Securitisation transactions plunged 80% to just over Rs20,000 crore by value in the first half of the current fiscal, following the COVID-19 pandemic and the moratorium on loan repayments allowed thereafter, says a note from ratings agency CRISIL, adding since September, however, number of originators and investors have increased.
In the report, CRISIL says, "September saw a rebound in transactions to about Rs10,000 crore as economic activity began clawing back. Overall volume, however, continues to be well below the levels seen in the past few years, when securitisation had become one of the preferred fund-raising tools for non-banking financial companies (NBFCs). Volume in the first half of fiscal 2018 was around Rs37,000 crore, which surged to about Rs 68,000 crore in the same period of fiscal 2019, and onwards to around Rs96,000 crore in the first half of fiscal 2020."
According to the ratings agency, NBFCs have had to increasingly take recourse to securitisation to raise funds after the default by a large financial institution in September 2018. Securitisation proceeds accounted for 26% of the disbursements done by the top-20 non-banks (13 NBFCs and seven microfinance institutions) in fiscal 2020. In fiscals 2019 and 2018, the numbers were 18% and 12%, respectively, it added.
Krishnan Sitaraman, senior director at CRISIL Ratings says, “Disbursements by non-banks had declined sharply in the first half as business activity hard-braked. That also reduced the need for non-banks to access the securitisation market to churn assets. Investors also preferred to wait on the side lines, assessing the impact of moratorium on collection efficiency and credit behaviour, and awaiting clarity on improvement in borrower cash flows and economic activity. Further, in the interim, NBFCs were able to secure funds through alternate means such as targeted long-term repo operations and partial credit guarantee scheme.”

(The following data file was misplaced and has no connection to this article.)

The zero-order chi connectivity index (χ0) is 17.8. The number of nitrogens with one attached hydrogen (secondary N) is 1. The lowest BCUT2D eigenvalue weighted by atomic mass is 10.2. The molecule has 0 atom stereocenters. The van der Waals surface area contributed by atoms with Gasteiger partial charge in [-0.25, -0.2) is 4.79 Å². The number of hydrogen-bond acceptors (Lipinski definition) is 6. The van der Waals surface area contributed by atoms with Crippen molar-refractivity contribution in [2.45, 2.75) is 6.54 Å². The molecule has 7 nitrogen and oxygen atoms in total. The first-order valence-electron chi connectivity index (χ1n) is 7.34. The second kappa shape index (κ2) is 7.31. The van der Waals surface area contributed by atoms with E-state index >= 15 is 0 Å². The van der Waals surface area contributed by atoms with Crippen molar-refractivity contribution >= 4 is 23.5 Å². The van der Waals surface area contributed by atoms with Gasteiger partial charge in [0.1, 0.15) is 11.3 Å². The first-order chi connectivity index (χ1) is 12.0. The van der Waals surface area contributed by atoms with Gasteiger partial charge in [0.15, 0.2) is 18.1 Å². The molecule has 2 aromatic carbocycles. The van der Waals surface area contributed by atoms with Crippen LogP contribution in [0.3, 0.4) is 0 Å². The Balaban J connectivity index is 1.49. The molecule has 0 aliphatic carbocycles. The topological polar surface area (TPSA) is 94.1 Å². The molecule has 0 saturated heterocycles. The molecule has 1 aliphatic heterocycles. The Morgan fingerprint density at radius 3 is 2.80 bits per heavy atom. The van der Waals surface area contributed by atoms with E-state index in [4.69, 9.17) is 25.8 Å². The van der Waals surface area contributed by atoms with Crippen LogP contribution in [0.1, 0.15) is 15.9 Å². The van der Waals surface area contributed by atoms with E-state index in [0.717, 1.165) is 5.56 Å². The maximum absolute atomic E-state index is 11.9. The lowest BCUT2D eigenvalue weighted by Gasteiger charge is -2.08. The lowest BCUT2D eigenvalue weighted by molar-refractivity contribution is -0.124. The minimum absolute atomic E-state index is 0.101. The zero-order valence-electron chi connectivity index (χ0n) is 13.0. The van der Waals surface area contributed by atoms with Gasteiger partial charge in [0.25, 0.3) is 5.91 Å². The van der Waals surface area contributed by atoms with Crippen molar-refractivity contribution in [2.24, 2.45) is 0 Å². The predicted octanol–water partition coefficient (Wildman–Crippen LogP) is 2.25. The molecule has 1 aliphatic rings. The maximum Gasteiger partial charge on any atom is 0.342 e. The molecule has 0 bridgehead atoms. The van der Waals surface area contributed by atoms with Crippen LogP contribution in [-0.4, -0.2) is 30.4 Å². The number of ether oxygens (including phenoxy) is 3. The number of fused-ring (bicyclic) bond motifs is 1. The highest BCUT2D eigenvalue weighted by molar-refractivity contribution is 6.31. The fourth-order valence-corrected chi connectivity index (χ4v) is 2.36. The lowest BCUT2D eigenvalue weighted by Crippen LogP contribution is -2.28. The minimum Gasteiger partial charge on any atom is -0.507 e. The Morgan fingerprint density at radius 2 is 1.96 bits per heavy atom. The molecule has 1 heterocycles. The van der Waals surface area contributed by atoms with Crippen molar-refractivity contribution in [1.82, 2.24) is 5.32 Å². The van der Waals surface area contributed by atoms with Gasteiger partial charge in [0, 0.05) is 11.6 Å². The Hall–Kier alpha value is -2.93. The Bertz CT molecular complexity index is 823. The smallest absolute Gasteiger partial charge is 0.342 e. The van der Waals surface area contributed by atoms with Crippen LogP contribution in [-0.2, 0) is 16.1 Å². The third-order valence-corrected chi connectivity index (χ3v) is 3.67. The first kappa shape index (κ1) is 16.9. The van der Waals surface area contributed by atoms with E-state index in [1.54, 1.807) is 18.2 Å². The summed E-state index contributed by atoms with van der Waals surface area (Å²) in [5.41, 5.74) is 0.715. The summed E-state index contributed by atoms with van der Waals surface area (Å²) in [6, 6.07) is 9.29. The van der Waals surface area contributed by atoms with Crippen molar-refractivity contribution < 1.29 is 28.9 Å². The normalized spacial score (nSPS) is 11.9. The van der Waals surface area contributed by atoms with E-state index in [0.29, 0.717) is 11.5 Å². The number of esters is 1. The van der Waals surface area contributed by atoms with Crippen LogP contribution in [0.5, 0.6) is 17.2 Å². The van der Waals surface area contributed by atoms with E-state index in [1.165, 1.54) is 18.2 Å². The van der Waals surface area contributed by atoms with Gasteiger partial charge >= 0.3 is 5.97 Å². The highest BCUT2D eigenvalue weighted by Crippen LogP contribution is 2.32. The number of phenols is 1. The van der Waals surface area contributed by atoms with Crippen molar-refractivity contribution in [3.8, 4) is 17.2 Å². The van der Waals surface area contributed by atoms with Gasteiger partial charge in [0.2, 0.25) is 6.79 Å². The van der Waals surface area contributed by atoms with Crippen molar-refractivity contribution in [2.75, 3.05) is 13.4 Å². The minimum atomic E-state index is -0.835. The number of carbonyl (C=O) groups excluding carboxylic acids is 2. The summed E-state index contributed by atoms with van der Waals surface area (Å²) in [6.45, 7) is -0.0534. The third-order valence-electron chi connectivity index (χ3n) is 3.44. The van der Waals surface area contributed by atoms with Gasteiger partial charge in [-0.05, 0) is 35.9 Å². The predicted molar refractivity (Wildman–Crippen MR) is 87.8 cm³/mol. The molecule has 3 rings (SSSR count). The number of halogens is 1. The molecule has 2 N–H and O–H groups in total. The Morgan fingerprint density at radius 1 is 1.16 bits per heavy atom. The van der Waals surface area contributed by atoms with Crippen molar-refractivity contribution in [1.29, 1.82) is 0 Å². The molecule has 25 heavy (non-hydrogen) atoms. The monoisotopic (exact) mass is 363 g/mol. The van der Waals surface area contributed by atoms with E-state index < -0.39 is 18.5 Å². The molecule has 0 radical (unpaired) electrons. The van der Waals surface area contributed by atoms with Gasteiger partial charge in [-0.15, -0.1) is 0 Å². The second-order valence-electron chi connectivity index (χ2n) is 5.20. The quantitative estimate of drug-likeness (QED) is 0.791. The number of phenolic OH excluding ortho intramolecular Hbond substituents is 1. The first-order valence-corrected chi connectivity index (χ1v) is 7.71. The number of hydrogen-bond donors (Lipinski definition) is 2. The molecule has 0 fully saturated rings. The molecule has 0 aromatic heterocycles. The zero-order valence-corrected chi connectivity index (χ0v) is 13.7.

According to the ratings agency, asset-backed securities constituted 70% of the overall securitised volume in the first half of this fiscal, which marked a 1,000-bps (basis points) growth on-year (see Chart 1 below).
The direct assignment (DA) route, being the most preferred mode for mortgage-backed securities, accounted for nearly two-thirds of all deals (see Chart 2 above). In terms of asset classes, commercial vehicle and gold loans comprised more than half of the transaction volume in the first half of this fiscal.
Direct assignment transactions supported by partial credit guarantee of the government, saw renewed interest from banks in the past few months, accounting for nearly 12% of volumes.
According to CRISIL, the number of active originators have increased in the past three months as portfolios under moratorium fell. "Consequently, interest of investors, too, picked up, as more data became available on borrower behaviour during the moratorium. Investors preferred to acquire loans given to borrowers who had not opted to avail of the moratorium from June to August," it says.
While private banks and insurers remained the main investors, as per the ratings agency, public sector banks and NBFCs also put money into some securitised pools. However, it says, mutual funds, major investors in recent years, have been largely inactive this fiscal.
With containment measures beginning to be relaxed from June, economic activity is picking up and NBFCs have begun disbursement of loans—but on a limited scale—amid operational constraints.
According to Rohit Inamdar, senior director at CRISIL Ratings, as more data becomes available on borrower behaviour at portfolio and pool levels, and if they point to predictable, and pre-pandemic-level, collection efficiencies, investor interest will increase. "The contours of the one-time restructuring likely for borrowers will determine the extent of the securitisation recovery in the near term,” he added.
CRISIL says, the spread, intensity and duration of the pandemic and further lock-downs will also be monitorables.